Europe’s ETS cap-and-trade system has taken a somewhat undeserved drubbing in the press. Overall, it has functioned reliably and reasonably efficiently. Most of the alleged “Carbon Fraud!” you hear about in some quarters was really just easily fixable design flaws (like an initial over-allocation of allowances); tax payment scams that were wholly unrelated to the integrity of the carbon-reduction program (like the recent VAT scam); or a lousy offset program that is a potentially serious flaw, but that is also fixable as well as a threat to any carbon reduction plan.
But the latest revelation—what appears to be wholesale theft of carbon credits from some European registries—is another animal. It is, indeed, worrisome, and it points to some of the more structural flaws in Europe’s trading system. The biggest problems are that the ETS system is overly sprawling, maintaining dozens of national registries of carbon credits that lack sufficiently clear central oversight. And the markets themselves permit an array of trading activities that seem to allow rouge traders to dupe other market participants.
The good news is that virtually all of these problems are fixable (though news accounts suggest that European regulators are not moving toward reform terribly fast). Plus, while the alleged theft is certainly a black eye for the ETS, it’s hardly a refutation to the program, which really has accomplished most of its objectives.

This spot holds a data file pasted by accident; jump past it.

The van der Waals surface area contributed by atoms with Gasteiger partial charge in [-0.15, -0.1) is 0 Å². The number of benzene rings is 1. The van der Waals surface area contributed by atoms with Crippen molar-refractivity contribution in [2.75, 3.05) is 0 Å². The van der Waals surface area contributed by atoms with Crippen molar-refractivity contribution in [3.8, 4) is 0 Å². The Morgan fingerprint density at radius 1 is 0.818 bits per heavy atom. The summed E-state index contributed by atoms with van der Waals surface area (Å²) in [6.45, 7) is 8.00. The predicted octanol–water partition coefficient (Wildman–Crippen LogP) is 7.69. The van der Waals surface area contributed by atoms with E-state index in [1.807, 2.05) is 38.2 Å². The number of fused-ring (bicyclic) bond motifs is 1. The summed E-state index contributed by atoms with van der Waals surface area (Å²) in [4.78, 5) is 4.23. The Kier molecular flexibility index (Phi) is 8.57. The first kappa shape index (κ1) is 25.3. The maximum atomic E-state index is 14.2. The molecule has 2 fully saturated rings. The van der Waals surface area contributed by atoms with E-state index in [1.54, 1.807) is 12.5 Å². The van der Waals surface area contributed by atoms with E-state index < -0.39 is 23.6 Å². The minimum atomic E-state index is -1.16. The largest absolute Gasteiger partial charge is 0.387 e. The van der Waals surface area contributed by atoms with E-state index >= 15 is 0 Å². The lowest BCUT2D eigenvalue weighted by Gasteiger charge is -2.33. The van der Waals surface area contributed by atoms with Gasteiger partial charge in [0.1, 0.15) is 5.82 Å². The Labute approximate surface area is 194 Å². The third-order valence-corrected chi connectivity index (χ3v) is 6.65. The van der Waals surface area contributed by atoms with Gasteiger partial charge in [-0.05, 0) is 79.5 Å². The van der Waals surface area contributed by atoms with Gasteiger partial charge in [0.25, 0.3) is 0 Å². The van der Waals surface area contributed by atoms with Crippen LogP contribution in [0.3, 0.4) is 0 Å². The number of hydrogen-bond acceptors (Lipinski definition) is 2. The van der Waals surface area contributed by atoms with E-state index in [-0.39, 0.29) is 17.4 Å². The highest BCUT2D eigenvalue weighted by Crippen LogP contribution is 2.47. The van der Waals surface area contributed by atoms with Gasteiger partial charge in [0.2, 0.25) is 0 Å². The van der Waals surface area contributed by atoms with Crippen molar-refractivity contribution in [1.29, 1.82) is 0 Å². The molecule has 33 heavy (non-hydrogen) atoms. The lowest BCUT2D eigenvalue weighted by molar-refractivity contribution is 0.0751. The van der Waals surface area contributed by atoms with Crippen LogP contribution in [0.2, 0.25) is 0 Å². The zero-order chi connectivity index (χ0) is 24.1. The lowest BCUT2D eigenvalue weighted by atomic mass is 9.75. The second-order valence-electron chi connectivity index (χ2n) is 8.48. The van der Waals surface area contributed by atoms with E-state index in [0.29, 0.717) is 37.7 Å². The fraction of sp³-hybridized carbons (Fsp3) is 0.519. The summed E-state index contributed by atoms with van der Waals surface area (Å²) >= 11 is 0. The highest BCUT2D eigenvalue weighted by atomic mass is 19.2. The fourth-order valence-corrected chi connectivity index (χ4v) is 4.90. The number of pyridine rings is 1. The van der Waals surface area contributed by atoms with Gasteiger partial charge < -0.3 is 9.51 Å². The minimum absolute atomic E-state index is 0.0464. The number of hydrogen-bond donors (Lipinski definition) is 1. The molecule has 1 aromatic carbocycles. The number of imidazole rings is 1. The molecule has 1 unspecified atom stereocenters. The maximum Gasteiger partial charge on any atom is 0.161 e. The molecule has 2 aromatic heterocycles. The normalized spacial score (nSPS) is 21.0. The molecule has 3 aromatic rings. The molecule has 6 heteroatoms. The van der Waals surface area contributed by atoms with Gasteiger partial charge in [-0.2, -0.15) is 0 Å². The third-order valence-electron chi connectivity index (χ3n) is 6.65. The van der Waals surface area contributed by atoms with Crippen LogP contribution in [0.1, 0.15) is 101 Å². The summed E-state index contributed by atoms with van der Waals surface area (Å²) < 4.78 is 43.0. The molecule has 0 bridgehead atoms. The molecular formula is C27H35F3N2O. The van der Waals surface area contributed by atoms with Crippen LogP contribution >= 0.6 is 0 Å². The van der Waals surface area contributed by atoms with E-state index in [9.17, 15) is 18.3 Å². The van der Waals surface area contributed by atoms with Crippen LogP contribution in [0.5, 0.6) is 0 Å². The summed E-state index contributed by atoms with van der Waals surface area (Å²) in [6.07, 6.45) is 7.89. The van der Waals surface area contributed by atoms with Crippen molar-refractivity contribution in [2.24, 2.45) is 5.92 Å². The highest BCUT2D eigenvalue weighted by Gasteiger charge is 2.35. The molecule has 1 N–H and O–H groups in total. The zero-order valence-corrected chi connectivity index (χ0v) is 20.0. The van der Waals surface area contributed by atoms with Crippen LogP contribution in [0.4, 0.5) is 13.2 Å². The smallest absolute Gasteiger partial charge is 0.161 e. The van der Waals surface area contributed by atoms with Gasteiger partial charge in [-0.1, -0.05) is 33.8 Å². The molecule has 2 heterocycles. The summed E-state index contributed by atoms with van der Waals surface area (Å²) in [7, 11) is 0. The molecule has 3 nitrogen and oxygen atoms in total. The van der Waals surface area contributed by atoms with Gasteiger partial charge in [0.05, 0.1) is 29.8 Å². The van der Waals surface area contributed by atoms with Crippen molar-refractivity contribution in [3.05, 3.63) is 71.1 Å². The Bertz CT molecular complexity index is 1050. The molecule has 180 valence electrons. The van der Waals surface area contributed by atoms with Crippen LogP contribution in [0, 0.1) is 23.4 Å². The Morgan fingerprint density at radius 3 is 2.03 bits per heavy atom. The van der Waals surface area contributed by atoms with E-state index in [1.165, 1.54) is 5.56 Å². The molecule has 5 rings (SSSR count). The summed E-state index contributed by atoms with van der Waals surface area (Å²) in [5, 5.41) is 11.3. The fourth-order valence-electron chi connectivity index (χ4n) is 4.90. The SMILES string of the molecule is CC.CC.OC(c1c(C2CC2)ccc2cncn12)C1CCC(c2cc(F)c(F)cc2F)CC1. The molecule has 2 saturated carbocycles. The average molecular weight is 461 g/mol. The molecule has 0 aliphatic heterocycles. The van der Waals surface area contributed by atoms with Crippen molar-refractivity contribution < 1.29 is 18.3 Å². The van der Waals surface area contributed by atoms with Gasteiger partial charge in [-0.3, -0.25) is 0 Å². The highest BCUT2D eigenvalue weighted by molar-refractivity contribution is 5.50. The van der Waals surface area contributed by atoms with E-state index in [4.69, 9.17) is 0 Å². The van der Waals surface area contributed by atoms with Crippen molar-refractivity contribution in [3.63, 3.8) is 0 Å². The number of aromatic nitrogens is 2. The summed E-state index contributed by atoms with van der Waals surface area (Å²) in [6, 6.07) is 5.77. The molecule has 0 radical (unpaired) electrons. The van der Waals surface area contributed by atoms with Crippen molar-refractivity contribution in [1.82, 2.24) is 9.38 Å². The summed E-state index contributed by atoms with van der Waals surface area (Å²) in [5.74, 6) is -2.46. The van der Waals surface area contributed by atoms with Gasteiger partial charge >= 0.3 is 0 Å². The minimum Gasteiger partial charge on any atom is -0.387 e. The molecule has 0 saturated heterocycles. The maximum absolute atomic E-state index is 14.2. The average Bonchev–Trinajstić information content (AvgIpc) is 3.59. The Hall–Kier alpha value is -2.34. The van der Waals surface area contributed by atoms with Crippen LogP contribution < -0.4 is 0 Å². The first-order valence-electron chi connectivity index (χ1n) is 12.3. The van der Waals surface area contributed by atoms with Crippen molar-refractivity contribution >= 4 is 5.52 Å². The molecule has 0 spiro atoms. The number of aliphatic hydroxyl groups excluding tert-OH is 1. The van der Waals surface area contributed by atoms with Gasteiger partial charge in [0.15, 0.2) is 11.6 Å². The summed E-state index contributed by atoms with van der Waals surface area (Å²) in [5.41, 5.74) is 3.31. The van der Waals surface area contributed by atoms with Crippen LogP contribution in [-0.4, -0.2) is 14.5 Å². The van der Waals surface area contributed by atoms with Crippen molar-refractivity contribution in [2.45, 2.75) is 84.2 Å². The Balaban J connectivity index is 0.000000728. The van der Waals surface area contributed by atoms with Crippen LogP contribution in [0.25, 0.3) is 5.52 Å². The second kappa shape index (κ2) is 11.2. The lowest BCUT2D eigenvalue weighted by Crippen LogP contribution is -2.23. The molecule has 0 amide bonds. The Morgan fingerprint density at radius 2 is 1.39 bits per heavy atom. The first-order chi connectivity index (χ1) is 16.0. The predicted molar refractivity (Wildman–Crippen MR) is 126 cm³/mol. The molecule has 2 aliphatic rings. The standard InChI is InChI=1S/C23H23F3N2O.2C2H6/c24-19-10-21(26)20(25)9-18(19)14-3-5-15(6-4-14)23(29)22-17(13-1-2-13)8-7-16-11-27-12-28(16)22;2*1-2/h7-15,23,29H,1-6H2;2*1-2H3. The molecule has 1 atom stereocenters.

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The better news is that absolutely none of these problems need to occur in North American carbon markets. In fact, just last month a new analysis of American carbon markets conducted by the US Commodity Futures Trading Commission (CFTC), together with a number of other federal agencies (USDA, Treasury, SEC, EPA, FERC, FTC, and EIA), documented how a well-regulated trading program could be executed domestically. (If you’re a carbon market geek, the full 50 page report is well worth reading; it’s the single best coverage of the topic I’ve seen.) Given clear regulatory oversight, a carbon trading market needs to be no riskier or more controversial than any other kind of regulated commodity trading, whether soybeans or wheat or whathaveyou.
It’s really not pie-in-the-sky to think that carbon markets, or other types of cap-and-trade markets for that matter, are not inherently risky endeavors. One reason we know this is because we already have them domestically—and they have a sterling track record. The northeast’s carbon market, RGGI, has been operating for several years without a hitch. And other cap-and-trade markets have been operating for decades in the US with no evidence of fraud or manipulation. The key is good oversight, regulation, and transparency—the very traits that conventional US commodities markets so exemplify.